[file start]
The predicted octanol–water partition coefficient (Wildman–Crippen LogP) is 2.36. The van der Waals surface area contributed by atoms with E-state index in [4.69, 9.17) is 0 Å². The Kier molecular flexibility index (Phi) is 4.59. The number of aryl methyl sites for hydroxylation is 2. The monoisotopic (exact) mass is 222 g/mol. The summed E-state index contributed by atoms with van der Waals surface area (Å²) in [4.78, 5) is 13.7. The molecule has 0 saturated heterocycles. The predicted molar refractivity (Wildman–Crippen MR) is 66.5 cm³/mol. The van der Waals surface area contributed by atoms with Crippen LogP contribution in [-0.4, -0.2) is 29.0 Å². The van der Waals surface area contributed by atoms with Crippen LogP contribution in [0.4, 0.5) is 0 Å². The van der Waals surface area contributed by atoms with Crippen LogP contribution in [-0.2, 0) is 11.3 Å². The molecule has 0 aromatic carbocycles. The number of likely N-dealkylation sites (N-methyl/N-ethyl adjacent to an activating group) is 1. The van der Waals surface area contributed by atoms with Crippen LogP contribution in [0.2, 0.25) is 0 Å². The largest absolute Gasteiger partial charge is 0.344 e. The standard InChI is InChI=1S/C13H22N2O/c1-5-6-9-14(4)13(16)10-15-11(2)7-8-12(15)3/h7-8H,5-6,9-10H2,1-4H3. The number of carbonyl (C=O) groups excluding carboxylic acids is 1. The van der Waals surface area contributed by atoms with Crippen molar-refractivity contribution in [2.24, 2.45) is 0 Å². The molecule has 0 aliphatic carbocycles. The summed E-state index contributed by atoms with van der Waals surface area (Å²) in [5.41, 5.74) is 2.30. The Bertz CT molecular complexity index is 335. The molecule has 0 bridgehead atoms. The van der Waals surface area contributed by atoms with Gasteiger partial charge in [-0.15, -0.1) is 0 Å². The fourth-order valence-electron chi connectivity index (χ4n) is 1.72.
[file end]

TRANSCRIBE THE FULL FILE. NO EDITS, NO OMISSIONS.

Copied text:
The predicted octanol–water partition coefficient (Wildman–Crippen LogP) is 2.36. The van der Waals surface area contributed by atoms with E-state index in [4.69, 9.17) is 0 Å². The Kier molecular flexibility index (Phi) is 4.59. The number of aryl methyl sites for hydroxylation is 2. The monoisotopic (exact) mass is 222 g/mol. The summed E-state index contributed by atoms with van der Waals surface area (Å²) in [4.78, 5) is 13.7. The molecule has 0 saturated heterocycles. The predicted molar refractivity (Wildman–Crippen MR) is 66.5 cm³/mol. The van der Waals surface area contributed by atoms with Crippen LogP contribution in [-0.4, -0.2) is 29.0 Å². The van der Waals surface area contributed by atoms with Crippen LogP contribution in [0.4, 0.5) is 0 Å². The van der Waals surface area contributed by atoms with Crippen LogP contribution in [-0.2, 0) is 11.3 Å². The molecule has 0 aromatic carbocycles. The number of likely N-dealkylation sites (N-methyl/N-ethyl adjacent to an activating group) is 1. The van der Waals surface area contributed by atoms with Crippen LogP contribution in [0.2, 0.25) is 0 Å². The largest absolute Gasteiger partial charge is 0.344 e. The standard InChI is InChI=1S/C13H22N2O/c1-5-6-9-14(4)13(16)10-15-11(2)7-8-12(15)3/h7-8H,5-6,9-10H2,1-4H3. The number of carbonyl (C=O) groups excluding carboxylic acids is 1. The van der Waals surface area contributed by atoms with Crippen molar-refractivity contribution in [2.24, 2.45) is 0 Å². The molecule has 0 aliphatic carbocycles. The summed E-state index contributed by atoms with van der Waals surface area (Å²) in [5.41, 5.74) is 2.30. The Bertz CT molecular complexity index is 335. The molecule has 0 bridgehead atoms. The van der Waals surface area contributed by atoms with Gasteiger partial charge in [-0.15, -0.1) is 0 Å². The fourth-order valence-electron chi connectivity index (χ4n) is 1.72.